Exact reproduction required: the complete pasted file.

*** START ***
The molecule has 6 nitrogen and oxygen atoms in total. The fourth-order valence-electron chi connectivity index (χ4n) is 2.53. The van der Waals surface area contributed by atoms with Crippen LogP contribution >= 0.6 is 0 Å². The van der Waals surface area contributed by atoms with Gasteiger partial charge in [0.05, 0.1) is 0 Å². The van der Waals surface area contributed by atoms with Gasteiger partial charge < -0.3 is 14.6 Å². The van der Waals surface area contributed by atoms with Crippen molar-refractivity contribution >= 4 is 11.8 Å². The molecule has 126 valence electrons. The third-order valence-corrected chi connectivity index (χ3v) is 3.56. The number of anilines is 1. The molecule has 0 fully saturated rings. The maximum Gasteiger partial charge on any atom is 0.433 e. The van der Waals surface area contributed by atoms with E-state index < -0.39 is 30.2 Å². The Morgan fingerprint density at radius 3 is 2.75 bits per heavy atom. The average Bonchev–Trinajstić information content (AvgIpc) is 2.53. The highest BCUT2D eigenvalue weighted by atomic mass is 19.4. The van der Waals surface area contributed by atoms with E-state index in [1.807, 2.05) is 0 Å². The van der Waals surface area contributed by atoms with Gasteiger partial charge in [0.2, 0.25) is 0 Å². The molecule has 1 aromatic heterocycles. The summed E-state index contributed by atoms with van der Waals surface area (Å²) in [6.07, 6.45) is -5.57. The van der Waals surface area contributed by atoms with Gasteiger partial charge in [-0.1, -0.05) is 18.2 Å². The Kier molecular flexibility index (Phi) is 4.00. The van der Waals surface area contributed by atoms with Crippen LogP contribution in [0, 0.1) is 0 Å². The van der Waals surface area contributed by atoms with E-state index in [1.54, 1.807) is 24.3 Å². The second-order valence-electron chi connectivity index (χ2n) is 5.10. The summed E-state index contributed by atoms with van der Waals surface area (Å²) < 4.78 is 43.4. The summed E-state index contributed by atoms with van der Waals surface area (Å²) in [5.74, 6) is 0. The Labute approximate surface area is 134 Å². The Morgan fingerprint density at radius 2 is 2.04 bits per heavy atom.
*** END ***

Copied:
The molecule has 6 nitrogen and oxygen atoms in total. The fourth-order valence-electron chi connectivity index (χ4n) is 2.53. The van der Waals surface area contributed by atoms with Crippen LogP contribution >= 0.6 is 0 Å². The van der Waals surface area contributed by atoms with Gasteiger partial charge in [0.05, 0.1) is 0 Å². The van der Waals surface area contributed by atoms with Gasteiger partial charge < -0.3 is 14.6 Å². The van der Waals surface area contributed by atoms with Crippen molar-refractivity contribution >= 4 is 11.8 Å². The molecule has 126 valence electrons. The third-order valence-corrected chi connectivity index (χ3v) is 3.56. The number of anilines is 1. The molecule has 0 fully saturated rings. The maximum Gasteiger partial charge on any atom is 0.433 e. The van der Waals surface area contributed by atoms with E-state index < -0.39 is 30.2 Å². The Morgan fingerprint density at radius 3 is 2.75 bits per heavy atom. The average Bonchev–Trinajstić information content (AvgIpc) is 2.53. The highest BCUT2D eigenvalue weighted by atomic mass is 19.4. The van der Waals surface area contributed by atoms with E-state index in [1.807, 2.05) is 0 Å². The van der Waals surface area contributed by atoms with Gasteiger partial charge in [0.2, 0.25) is 0 Å². The molecule has 1 aromatic heterocycles. The summed E-state index contributed by atoms with van der Waals surface area (Å²) in [6.07, 6.45) is -5.57. The van der Waals surface area contributed by atoms with Gasteiger partial charge in [-0.1, -0.05) is 18.2 Å². The Kier molecular flexibility index (Phi) is 4.00. The van der Waals surface area contributed by atoms with Crippen LogP contribution in [0, 0.1) is 0 Å². The van der Waals surface area contributed by atoms with E-state index in [1.54, 1.807) is 24.3 Å². The second-order valence-electron chi connectivity index (χ2n) is 5.10. The summed E-state index contributed by atoms with van der Waals surface area (Å²) < 4.78 is 43.4. The summed E-state index contributed by atoms with van der Waals surface area (Å²) in [5.74, 6) is 0. The Labute approximate surface area is 134 Å². The Morgan fingerprint density at radius 2 is 2.04 bits per heavy atom.